In a new EU Commission report, issued by the EU research center on prospective technological studies, my colleagues Anthony Camilleri, Prof. Dr. Jan Pawlowski and myself on behalf of European Foundation for Quality in E-learning (EFQUEL) have authored a comprehensive analysis of quality issues around open educational resources and open educational practices.
On 25 September 2013, the Commission presented a new Communication to the European Parliament, the Council, the European Economic and Social Committee and the Committee of the Regions on “Opening up Education: Innovative teaching and learning for all through new technologies and Open Educational Resources”. The aim of the initiative is to bring the digital revolution to education with a range of actions in three areas: open learning environments, open educational resources, and connectivity and innovation. The initiative contributes to the Europe 2020 strategy, acknowledging that a fundamental transformation of education and training is needed to address the new skills and competences that will be required if Europe is to remain competitive, overcome the current economic crisis and grasp new opportunities.
Quality assurance for the emerging new ways of learning and teaching enabled by ICT is mentioned in the Communication as a crucial issue that should be tackled to further develop the use of Open Educational Resources (OER) for learning. It is also acknowledged by experts and practitioners as a key challenge. This report has been prepared by my colleague Anthony Camilleri, Prof. Dr. Jan Pawlowski and myself for the European Foundation for Quality in e-Learning (EFQUEL) on behalf of IPTS.
It presents an overview and analysis of quality issues related to OER and Open Educational Practices (OEP). It is a contribution to the construction of a knowledge base on Opening up Education and is part of a wider scientific agenda on ICT and Learning being developed at IPTS, mainly in collaboration with DG Education and Culture. In this report, we show that quality assurance of OER and Open Educational Practices (OEP) requires a complex mix of quality tools. In general, these tools enable many more users to be involved in quality processes, and for a greater variety of learning scenarios to be taken into account. From the perspective of stakeholders, the federation of responsibility described above can also lead to a democratisation of the processes of quality review. Therefore, the determination as to the quality of open education (whether materials or practices) will depend on the judgements of two overlapping trust-networks.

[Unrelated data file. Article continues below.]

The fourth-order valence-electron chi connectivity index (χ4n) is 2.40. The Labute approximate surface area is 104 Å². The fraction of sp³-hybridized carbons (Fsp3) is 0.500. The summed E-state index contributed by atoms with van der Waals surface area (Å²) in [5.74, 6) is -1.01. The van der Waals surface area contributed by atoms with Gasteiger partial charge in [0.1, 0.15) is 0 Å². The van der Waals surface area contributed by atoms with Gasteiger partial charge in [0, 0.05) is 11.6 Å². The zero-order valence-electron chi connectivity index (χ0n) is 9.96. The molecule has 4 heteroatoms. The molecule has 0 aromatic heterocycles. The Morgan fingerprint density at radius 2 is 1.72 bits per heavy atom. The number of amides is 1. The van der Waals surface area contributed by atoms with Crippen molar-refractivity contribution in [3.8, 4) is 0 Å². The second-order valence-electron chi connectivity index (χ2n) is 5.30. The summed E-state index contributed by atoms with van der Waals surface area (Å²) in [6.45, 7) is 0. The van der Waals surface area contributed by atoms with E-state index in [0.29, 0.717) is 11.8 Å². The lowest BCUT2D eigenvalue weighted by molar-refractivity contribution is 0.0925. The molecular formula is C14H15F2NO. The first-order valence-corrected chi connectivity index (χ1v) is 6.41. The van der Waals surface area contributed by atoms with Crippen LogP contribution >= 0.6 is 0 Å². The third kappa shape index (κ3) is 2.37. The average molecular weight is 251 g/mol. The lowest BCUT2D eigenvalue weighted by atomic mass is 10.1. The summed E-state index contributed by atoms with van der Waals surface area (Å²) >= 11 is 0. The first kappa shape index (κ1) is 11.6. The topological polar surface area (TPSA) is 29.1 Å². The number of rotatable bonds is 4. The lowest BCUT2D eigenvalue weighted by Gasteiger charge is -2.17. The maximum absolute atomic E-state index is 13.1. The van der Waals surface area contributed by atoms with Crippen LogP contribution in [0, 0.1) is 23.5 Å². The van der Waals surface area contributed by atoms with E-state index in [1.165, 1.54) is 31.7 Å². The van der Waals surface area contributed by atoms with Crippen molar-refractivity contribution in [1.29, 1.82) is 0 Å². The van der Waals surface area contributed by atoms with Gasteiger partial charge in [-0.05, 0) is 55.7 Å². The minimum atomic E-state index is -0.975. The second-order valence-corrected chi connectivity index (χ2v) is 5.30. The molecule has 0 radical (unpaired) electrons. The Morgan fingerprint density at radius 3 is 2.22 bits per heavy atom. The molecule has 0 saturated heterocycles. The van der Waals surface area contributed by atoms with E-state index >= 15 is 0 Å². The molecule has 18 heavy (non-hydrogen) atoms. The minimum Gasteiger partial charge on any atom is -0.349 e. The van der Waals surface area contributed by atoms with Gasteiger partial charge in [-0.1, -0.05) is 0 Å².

The first is the ‘open’ network of users, reviewers and teachers working together for quality improvement of resources, teaching and learning. The second is the existing trust-network in place in the publishing industry and in formal education. In the evolution of quality approaches, the interaction between these trust-networks will be an area of intense interest in coming years. We thus highlight an urgent need to link developments in open education to the existing trust networks, so as not to reduce quality in the field.